Gridlock and inefficiency at Lagos ports have delayed shipment of 50,000 tons of cashew nuts valued at $300 million and is threatening this year’s output as traders are cash-strapped.
The kidney-shaped fruits from last year’s harvest should have been exported by January. Instead, they are still in containers on trucks waiting to enter the ports or on wharves, President, Nigeria Cashew Exporters Association, Tola Fasheru, said.
Roads to Lagos ports are badly congested, with hundreds of lorries queuing to enter the premises and either deliver or pick goods. In addition, inadequate capacity and infrastructure, stifling red tape and corruption are hampering export processes, according to Fasheru.
“There is a palpable lack of synergy among the port operators and this is affecting the business of our members,” he said by phone yesterday in Lagos.
Some members of the cashew association have defaulted on contracts to the extent that foreign buyers are now walking away from them. “They are no longer willing to give us fresh contracts,” Fasheru said.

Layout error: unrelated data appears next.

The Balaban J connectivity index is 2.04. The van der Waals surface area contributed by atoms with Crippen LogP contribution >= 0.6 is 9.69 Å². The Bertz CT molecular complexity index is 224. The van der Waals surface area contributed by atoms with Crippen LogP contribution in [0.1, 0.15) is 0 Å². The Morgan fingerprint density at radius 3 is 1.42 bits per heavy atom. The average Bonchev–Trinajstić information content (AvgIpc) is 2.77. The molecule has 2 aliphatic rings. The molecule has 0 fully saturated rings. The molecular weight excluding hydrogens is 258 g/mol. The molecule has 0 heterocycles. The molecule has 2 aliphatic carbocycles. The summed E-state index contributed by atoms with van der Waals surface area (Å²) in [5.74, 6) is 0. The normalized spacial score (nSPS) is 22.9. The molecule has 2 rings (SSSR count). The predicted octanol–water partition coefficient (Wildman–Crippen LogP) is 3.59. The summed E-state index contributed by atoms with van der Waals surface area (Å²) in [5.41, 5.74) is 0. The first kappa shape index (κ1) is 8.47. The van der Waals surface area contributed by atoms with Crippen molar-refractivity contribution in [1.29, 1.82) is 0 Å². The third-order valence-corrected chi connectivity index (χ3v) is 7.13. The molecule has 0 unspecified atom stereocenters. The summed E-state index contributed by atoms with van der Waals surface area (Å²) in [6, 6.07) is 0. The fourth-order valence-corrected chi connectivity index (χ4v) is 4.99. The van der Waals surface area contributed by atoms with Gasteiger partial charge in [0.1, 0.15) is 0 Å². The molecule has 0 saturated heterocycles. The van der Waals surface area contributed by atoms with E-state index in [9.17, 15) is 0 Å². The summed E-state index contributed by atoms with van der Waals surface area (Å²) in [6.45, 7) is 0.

The delay is likely to affect the output target of 260,000 tons for the current season, which started in February and will end in July.
“Not one single cashew exporter is in the field now as he is owing on contracts and as a result has no money to operate with,” he said.
Africa’s sixth largest cashew producer plans to raise its annual production to 500,000 tons by 2023, according to a five-year strategic plan released in 2018 by the National Cashew Association of Nigeria.
The country is the continent’s biggest oil producer and President Muhammadu Buhari’s administration is seeking to reduce dependency on crude and diversify the economy, which contracted in 2016 after oil prices and output crashed. Agriculture is one of the key sectors the government has been trying to boost.